An exceptional read; Peter Jangle could carry a third book, even without the Sandman.


Events lead a college student to accept the possibility that he must once again face an ominous genie called the Sandman.

New Madrid, Mo., is the epicenter of a magnitude-6.8 earthquake, and Peter, his friends and family feel the tremors in Indiana. Peter sees fleeting images of the Sandman, who tormented him three years ago (Peter Jangle Uncorks the Inflation Genie, 2011). After he and his friends all leave for summer jobs, the young man believes the earthquake, unbearably hot days and a few people’s extraordinarily good fortune all point to one thing—the evil genie is back. Marske’s novel packs a lot into the pages, as Peter, his girlfriend, Sarah, and their friends, Tom, Jerry and Kathy, each enhance the narrative. The friends’ lives, all seemingly different, do ultimately converge. Peter, who works at a money management firm, suspects the Sandman may have helped a trader obtain inside information, assisted an unscrupulous employee at Sarah’s father’s bank and helped a doctor who’s developing an untested body-enhancing drug. The story goes into great detail concerning investments at both the firm and bank, and while it helps the reader understand what Peter’s doing at work, it also has the tendency to sidetrack the main plot: the Sandman’s imminent reappearance. Marske wisely keeps the genie at a distance for most of the book, deriving suspense from the uncertainty of who’s encountered the Sandman. Meanwhile, the subplots, including Peter’s jealousy of Sarah’s charming boss, and Jerry’s (who’s black) concerns about dating a white Jewish woman, take a shine all their own. While comparing Orwell’s Animal Farm with Peter’s workplace is a bit of a stretch, Peter’s boss does explicitly compare employees to animals, and the author seasons his novel with shrewd analogies: Tony, the pigheaded trader, clinches his arguments by feeding goldfish to piranha; and the Sandman, comparable to the goatlike devil, offers cash for souls.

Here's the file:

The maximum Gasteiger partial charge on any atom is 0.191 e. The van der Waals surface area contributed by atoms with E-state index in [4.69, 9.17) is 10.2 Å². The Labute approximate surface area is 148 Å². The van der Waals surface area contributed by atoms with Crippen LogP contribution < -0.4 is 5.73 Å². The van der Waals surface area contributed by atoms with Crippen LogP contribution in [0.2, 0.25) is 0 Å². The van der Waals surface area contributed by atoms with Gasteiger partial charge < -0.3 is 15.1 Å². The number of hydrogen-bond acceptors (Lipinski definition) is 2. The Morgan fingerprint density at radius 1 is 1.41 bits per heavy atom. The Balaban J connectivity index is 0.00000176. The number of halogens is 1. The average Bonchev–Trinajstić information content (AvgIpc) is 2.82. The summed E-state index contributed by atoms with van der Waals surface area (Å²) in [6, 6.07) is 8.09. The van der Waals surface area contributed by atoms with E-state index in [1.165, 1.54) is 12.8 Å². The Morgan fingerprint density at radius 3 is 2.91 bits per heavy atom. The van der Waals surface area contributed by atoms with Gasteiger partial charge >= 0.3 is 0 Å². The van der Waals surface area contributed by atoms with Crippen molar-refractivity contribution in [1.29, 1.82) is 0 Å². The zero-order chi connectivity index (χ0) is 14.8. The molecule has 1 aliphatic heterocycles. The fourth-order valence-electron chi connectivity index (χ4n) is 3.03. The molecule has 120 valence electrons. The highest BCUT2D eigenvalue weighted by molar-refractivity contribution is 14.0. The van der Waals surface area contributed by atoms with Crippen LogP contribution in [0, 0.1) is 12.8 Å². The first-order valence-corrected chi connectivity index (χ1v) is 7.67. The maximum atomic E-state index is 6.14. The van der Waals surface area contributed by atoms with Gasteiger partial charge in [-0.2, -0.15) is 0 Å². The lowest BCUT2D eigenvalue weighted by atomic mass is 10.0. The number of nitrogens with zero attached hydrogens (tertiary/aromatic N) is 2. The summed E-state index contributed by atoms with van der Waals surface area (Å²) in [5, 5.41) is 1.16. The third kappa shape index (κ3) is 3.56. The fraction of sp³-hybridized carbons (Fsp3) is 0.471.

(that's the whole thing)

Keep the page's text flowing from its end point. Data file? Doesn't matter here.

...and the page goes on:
An exceptional read; Peter Jangle could carry a third book, even without the Sandman.

Pub Date: Sept. 19, 2012

ISBN: 978-0985259006

Page Count: 338

Publisher: Peter Jangle

Review Posted Online: Jan. 25, 2013

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The phrase “tour de force” could have been invented for this audacious novel.

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Four men who meet as college roommates move to New York and spend the next three decades gaining renown in their professions—as an architect, painter, actor and lawyer—and struggling with demons in their intertwined personal lives.